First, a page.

, Volume 10, Issue 4, pp 749–758 | Cite as

Mindfulness, Conflict Strategy Use, and Relational Satisfaction: a Dyadic Investigation

  • Jacquelyn HarveyEmail author
  • John Crowley
  • Alesia Woszidlo


Research suggests that the capacity to be mindful is positively associated with constructive conflict strategy use and negatively associated with destructive conflict strategy use when individuals experience disagreement with a romantic partner. Conflict interactions are inherently dyadic however, signifying the importance of investigating whether a person’s own capacity for mindfulness is associated with their partner’s choice of conflict strategy. This exploratory study investigated whether individual’s mindful awareness had an association with partner conflict strategy use for 169 heterosexual couples. We assessed couple member’s mindfulness, conflict strategy use, and relational satisfaction. Actor-partner interdependence models (APIM) suggested that male mindfulness positively predicted their likelihood of compromising during conflict. Male mindfulness was also positively associated with female relationship satisfaction. Female mindfulness, on the other hand, predicted a lower likelihood of male dominance and reactivity during conflict. Actor-partner mediation models (APIMeM) suggested significant actor-actor effects such that mindfulness was positively associated with one’s own use of compromise, which in turn positively predicted one’s own relationship satisfaction. In addition, female mindfulness predicted lower male reactivity, which predicted higher male satisfaction. Implications and future research are discussed from a dyadic perspective.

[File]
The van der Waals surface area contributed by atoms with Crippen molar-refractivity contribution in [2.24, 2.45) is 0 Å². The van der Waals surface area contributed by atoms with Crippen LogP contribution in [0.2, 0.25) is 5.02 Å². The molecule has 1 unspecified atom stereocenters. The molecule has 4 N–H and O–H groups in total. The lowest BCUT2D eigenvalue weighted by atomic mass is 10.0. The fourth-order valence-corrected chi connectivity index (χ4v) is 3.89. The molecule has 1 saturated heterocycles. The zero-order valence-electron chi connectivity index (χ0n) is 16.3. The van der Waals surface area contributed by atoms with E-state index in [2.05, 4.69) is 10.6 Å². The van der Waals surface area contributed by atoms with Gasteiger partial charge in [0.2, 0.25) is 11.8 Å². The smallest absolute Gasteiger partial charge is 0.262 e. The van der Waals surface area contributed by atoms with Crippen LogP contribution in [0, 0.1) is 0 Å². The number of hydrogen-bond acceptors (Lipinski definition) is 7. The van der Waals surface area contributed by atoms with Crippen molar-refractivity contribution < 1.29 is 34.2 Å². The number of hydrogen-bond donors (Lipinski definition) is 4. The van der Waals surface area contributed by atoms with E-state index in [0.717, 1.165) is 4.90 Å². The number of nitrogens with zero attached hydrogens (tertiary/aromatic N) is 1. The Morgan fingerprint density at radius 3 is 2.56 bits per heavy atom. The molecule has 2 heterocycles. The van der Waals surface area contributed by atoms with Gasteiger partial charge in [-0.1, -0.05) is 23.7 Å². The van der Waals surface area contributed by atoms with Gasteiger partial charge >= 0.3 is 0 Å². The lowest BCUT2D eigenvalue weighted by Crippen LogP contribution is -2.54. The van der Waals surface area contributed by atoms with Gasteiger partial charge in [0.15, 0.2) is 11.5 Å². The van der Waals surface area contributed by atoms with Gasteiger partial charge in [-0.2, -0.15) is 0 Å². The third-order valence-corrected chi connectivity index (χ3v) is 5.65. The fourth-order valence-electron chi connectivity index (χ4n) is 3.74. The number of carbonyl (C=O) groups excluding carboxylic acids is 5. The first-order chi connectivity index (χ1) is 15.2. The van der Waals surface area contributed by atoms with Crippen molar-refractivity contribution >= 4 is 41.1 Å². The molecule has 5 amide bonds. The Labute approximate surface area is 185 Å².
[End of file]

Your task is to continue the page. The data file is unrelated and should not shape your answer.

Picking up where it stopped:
Mindfulness Interpersonal conflict Relational satisfaction Dyadic data analysis 


Author Contributions

JH: designed and executed the study, assisted with data analyses, created Tables 1 and 2, wrote and edited portions of the manuscript

JC: wrote the introduction, assisted in data collection, and edited versions of the manuscript

AW: ran the dyadic analyses, wrote the results section, and created the graphs

Compliance with Ethical Standards